GOP aid package blocked by Senate Democrats—here’s what it means for unemployment benefits and stimulus checks

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On Thursday, the Republican-proposed $500 billion stimulus package failed to get enough votes to advance in the chamber.

The stimulus package received 52 votes in favor, all from Republicans, and 47 opposed votes from Democratic Senators and Kentucky Republican Rand Paul. The bill needed 60 votes in favor to move forward.

The $500 billion package—which is scaled back from previous proposals—would have provided $250 billion for another round of Paycheck Protection Program loans, just under $50 billion for COVID-19 testing and vaccine development, over $100 billion for schools, and it forgives a $10 billion loan to the United States Postal Service. Additionally, it would secure $300 weekly enhanced unemployment benefits through the week ending December 27.

But Democratic leaders blocked that aid, saying it won’t do enough boost the economy or contain the virus.

The Republican’s “skinny” stimulus package did not include funding for a second round of $1,200 stimulus checks—a proposal that for months Republican and Democratic leaders supported. And it didn’t provided additional funding for state and local governments. Democratic leaders are still asking for $1 trillion for state and local governments in order to stave off mass public sector layoffs.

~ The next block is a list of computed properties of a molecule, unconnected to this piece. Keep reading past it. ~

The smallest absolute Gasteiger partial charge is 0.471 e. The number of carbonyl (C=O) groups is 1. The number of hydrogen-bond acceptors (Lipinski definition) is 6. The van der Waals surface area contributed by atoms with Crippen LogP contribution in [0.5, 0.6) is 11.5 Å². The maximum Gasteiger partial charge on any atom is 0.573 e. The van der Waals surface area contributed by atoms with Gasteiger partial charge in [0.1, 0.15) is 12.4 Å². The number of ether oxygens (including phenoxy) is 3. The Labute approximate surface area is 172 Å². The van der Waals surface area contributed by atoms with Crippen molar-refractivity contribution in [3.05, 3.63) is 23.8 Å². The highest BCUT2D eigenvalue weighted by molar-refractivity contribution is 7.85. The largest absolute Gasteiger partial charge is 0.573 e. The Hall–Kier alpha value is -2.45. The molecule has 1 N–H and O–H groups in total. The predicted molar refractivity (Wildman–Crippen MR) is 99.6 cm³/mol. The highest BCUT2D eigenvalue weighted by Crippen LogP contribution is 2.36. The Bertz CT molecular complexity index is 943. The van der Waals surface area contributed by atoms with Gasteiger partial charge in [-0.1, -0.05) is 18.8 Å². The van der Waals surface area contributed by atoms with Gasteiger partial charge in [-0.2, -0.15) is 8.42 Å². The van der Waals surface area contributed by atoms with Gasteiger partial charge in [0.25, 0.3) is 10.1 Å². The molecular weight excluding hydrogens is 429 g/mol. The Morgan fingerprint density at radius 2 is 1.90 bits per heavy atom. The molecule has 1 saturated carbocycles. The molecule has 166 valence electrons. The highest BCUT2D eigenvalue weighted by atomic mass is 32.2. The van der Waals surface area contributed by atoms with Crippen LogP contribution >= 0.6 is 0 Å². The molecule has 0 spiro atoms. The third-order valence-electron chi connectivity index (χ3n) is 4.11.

And this failed vote comes as funding for the $300 enhanced unemployment benefits, which are paid top of regular unemployment benefits, are set to run out this month. On Wednesday, Texas became the first state to announce it had depleted the funding and will discontinue payments.

So where does a stimulus package go from here? The consensus on Capitol Hill is nothing will get signed before the end of September—when U.S. lawmakers are required to approve more federal funding to stave off a government shutdown.

If Democrats and Republicans do come to an agreement before the election, it’s likely it would be more broad package than the $500 billion package voted down on Thursday. And it would likely include stimulus checks, unlike the Republican “skinny” bill.

When Republican and Democratic leaders last discussed a broad stimulus bill in August, the two parties were $900 billion apart: Democrats at $2.2 trillion, and the White House at $1.3 trillion. Both of those deals would have included stimulus checks and enhanced unemployment benefits.

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